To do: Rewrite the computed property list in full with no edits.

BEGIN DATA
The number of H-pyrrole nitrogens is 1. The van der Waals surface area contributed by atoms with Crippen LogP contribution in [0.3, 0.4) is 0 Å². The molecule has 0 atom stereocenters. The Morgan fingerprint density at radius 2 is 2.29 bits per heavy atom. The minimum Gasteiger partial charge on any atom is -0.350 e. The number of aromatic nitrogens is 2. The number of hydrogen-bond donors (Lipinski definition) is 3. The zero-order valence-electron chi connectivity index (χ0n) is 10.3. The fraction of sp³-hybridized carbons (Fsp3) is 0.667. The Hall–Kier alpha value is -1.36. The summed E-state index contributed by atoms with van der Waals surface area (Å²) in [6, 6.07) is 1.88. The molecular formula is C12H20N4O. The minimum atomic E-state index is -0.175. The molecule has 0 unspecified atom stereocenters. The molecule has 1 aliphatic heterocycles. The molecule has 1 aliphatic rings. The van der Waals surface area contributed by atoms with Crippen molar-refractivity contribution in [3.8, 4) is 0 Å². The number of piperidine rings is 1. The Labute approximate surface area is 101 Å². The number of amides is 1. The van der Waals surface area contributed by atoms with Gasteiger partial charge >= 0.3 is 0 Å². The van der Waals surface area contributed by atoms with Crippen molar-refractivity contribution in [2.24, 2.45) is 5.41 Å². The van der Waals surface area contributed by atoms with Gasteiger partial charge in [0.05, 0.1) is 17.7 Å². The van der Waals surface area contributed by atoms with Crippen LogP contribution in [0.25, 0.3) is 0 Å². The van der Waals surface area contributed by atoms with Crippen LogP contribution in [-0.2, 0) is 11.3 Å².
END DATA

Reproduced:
The number of H-pyrrole nitrogens is 1. The van der Waals surface area contributed by atoms with Crippen LogP contribution in [0.3, 0.4) is 0 Å². The molecule has 0 atom stereocenters. The Morgan fingerprint density at radius 2 is 2.29 bits per heavy atom. The minimum Gasteiger partial charge on any atom is -0.350 e. The number of aromatic nitrogens is 2. The number of hydrogen-bond donors (Lipinski definition) is 3. The zero-order valence-electron chi connectivity index (χ0n) is 10.3. The fraction of sp³-hybridized carbons (Fsp3) is 0.667. The Hall–Kier alpha value is -1.36. The summed E-state index contributed by atoms with van der Waals surface area (Å²) in [6, 6.07) is 1.88. The molecular formula is C12H20N4O. The minimum atomic E-state index is -0.175. The molecule has 0 unspecified atom stereocenters. The molecule has 1 aliphatic heterocycles. The molecule has 1 aliphatic rings. The van der Waals surface area contributed by atoms with Crippen molar-refractivity contribution in [3.8, 4) is 0 Å². The number of piperidine rings is 1. The Labute approximate surface area is 101 Å². The number of amides is 1. The van der Waals surface area contributed by atoms with Gasteiger partial charge >= 0.3 is 0 Å². The van der Waals surface area contributed by atoms with Crippen molar-refractivity contribution in [2.24, 2.45) is 5.41 Å². The van der Waals surface area contributed by atoms with Gasteiger partial charge in [0.05, 0.1) is 17.7 Å². The van der Waals surface area contributed by atoms with Crippen LogP contribution in [0.25, 0.3) is 0 Å². The van der Waals surface area contributed by atoms with Crippen LogP contribution in [-0.2, 0) is 11.3 Å².